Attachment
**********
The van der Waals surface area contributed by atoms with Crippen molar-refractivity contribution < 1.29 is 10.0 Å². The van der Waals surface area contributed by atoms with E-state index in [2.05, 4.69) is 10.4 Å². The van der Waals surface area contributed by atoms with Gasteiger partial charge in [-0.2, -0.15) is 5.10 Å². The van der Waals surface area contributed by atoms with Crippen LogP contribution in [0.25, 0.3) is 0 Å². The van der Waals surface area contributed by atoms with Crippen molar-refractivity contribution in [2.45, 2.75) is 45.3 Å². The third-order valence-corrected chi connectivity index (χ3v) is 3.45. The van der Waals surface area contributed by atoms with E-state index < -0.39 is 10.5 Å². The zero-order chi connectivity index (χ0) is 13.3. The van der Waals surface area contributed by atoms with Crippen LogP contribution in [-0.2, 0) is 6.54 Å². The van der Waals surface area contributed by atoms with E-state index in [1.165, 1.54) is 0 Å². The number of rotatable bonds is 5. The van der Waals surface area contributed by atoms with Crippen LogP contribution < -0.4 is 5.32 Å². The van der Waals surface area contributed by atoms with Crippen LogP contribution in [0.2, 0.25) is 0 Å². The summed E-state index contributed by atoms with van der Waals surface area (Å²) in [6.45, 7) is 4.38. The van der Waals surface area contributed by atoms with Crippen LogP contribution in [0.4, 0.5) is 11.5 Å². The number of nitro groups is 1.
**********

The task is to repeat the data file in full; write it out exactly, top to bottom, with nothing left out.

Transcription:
The van der Waals surface area contributed by atoms with Crippen molar-refractivity contribution < 1.29 is 10.0 Å². The van der Waals surface area contributed by atoms with E-state index in [2.05, 4.69) is 10.4 Å². The van der Waals surface area contributed by atoms with Gasteiger partial charge in [-0.2, -0.15) is 5.10 Å². The van der Waals surface area contributed by atoms with Crippen LogP contribution in [0.25, 0.3) is 0 Å². The van der Waals surface area contributed by atoms with Crippen molar-refractivity contribution in [2.45, 2.75) is 45.3 Å². The third-order valence-corrected chi connectivity index (χ3v) is 3.45. The van der Waals surface area contributed by atoms with E-state index < -0.39 is 10.5 Å². The zero-order chi connectivity index (χ0) is 13.3. The van der Waals surface area contributed by atoms with Crippen LogP contribution in [-0.2, 0) is 6.54 Å². The van der Waals surface area contributed by atoms with E-state index in [1.165, 1.54) is 0 Å². The number of rotatable bonds is 5. The van der Waals surface area contributed by atoms with Crippen LogP contribution < -0.4 is 5.32 Å². The van der Waals surface area contributed by atoms with Crippen LogP contribution in [0.2, 0.25) is 0 Å². The summed E-state index contributed by atoms with van der Waals surface area (Å²) in [6.45, 7) is 4.38. The van der Waals surface area contributed by atoms with Crippen LogP contribution in [0.4, 0.5) is 11.5 Å². The number of nitro groups is 1.